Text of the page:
Volvo P1800

By Jack Nerad for Driving Today

If you ever wondered why the quintessential Brit hero, The Saint, drove a Volvo, there is a reason. The Volvo he drove, the P1800, was, at least at first, a British car. It was assembled by the renowned English sports car maker Jensen, after Karmann Ghia lost out on the bidding to build the car. And in one of the most productive marketing moves in the auto industry, Volvo decided to capitalize on the British connection by supplying vehicles for the British TV show, "The Saint," which starred Roger Moore as the slightly shady, womanizing free-lance good guy.

Over the course of its run in the mid-1960s, Volvo furnished the "The Saint" television producers a total of five P1800s. The first one was delivered in 1962, and with the dapper Moore, who would later play James Bond in feature films, at the wheel, the car became the envy of many a teenaged boy. Even when Volvo moved production of the model to Sweden for the 1964 model year, the P1800 remained the Saint's car - white, of course - and it has remained so, in re-runs until this day. Moore became so enamored of the P1800 that he drove one in his personal life as well as on the set.

Founded by Assar Gabrielsson and Gustaf Larsson, Volvo seemed an unlikely candidate to produce a sports coupe like the P1800 and an even less likely candidate to become the car of teenaged boys' dreams. In fact its beginnings were fundamentally prosaic, with an emphasis on the toughness required to survive the fierce Scandinavian climate the key feature of the company's cars.

Though it seems strange to say, in the 1920s Ford and Chevrolet were dominant auto brands in Sweden. Robust, well-engineered American cars were better suited to the rigors of everyday Swedish life than were the smaller cars of the Continent. Chevrolet even had a factory in Stockholm to assemble its vehicles, but Gabrielsson and Larsson, a salesman and engineer, respectively, decided that the Swedish auto market was growing large enough to support a home-grown vehicle brand.

The idea took some time to gestate. It was in the summer of 1924 Gabrielsson and Larsson began seriously to discuss their plans for producing cars. That August they came to a verbal agreement about what form the enterprise and the cars should take, and Larsson immediately launched into design work, even though he kept his "day job."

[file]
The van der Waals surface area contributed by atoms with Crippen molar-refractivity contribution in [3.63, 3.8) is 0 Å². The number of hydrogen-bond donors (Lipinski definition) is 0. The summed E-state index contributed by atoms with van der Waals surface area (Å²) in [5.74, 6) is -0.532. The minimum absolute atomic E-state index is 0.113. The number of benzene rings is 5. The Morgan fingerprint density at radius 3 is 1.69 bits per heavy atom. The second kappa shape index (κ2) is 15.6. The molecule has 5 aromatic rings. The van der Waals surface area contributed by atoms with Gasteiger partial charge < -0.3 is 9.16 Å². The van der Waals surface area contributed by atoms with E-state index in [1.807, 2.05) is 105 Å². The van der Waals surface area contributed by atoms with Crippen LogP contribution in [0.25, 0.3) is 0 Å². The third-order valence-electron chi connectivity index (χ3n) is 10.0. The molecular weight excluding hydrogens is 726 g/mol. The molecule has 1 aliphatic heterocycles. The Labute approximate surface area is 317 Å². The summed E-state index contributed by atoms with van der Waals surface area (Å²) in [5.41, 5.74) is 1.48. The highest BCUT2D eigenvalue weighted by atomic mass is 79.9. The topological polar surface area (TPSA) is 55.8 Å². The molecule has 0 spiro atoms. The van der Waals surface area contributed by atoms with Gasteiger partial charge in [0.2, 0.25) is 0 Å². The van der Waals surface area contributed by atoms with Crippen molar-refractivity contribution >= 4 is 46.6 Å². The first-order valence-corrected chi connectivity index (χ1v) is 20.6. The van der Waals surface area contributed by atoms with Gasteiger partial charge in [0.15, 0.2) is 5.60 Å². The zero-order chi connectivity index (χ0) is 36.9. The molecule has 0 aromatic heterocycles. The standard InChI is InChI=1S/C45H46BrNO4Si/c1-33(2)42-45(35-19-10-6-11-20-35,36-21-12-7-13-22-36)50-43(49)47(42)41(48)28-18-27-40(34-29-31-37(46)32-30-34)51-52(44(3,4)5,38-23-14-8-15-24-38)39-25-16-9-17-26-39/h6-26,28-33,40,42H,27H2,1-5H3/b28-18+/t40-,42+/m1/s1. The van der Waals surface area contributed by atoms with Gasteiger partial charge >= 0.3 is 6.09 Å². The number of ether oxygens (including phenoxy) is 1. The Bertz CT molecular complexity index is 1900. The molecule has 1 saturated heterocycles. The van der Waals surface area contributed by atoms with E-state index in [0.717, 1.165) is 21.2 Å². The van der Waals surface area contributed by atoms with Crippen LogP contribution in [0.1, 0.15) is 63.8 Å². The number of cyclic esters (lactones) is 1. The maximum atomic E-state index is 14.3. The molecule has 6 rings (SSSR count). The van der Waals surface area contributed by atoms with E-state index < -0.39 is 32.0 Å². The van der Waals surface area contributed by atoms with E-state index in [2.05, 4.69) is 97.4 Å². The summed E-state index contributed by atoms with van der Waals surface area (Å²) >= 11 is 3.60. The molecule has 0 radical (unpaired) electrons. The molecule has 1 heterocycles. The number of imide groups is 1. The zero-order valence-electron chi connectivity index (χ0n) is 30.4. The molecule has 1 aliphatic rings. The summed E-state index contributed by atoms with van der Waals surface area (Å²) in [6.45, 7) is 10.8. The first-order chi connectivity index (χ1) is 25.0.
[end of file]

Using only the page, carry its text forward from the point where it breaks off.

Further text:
It took almost two years before the design was completed, but Gabrielsson was having trouble raising money for the project, so the two partners decided they would build a prototype vehicle to show prospective financiers. Many would have stopped at one prototype, but they decided to build 10, nine open "touring" cars and one "closed car," a sedan.

Nine months later, the partners' first test vehicles were completed, allowing Gabrielsson to gain the financial support of SKF, the company that had employed him. SKF guaranteed an initial series of 1,000 vehicles, provided the factory and gave the new enterprise its name, AB Volvo, which had been used in a previous business operation. Volvo is Latin and means "I roll."

The first car to emerge from the newly christened Volvo factory was officially named ÖV4 but also nicknamed ''Jakob." It was based on an American design and had a strong chassis and solid axles with long leaf springs at the front and rear. Its four-cylinder engine developed 28 horsepower at 2000 rpm, and it had a claimed top speed of 55 miles per hour, but Volvo, thinking of safety from the git-go, recommended a cruising speed of 37 mph.

The original plan had called for the production of 500 touring cars and 500 sedans, but - go figure - Swedish buyers were more taken with a closed car than a car that exposed them to the elements. Sales the first year (1927) totaled only 297 cars, so some quick revisions were made to the business plan. Volvo began building trucks and other commercial vehicles, primarily taxicabs, and that business sustained the company through the early years and on into the Depression era.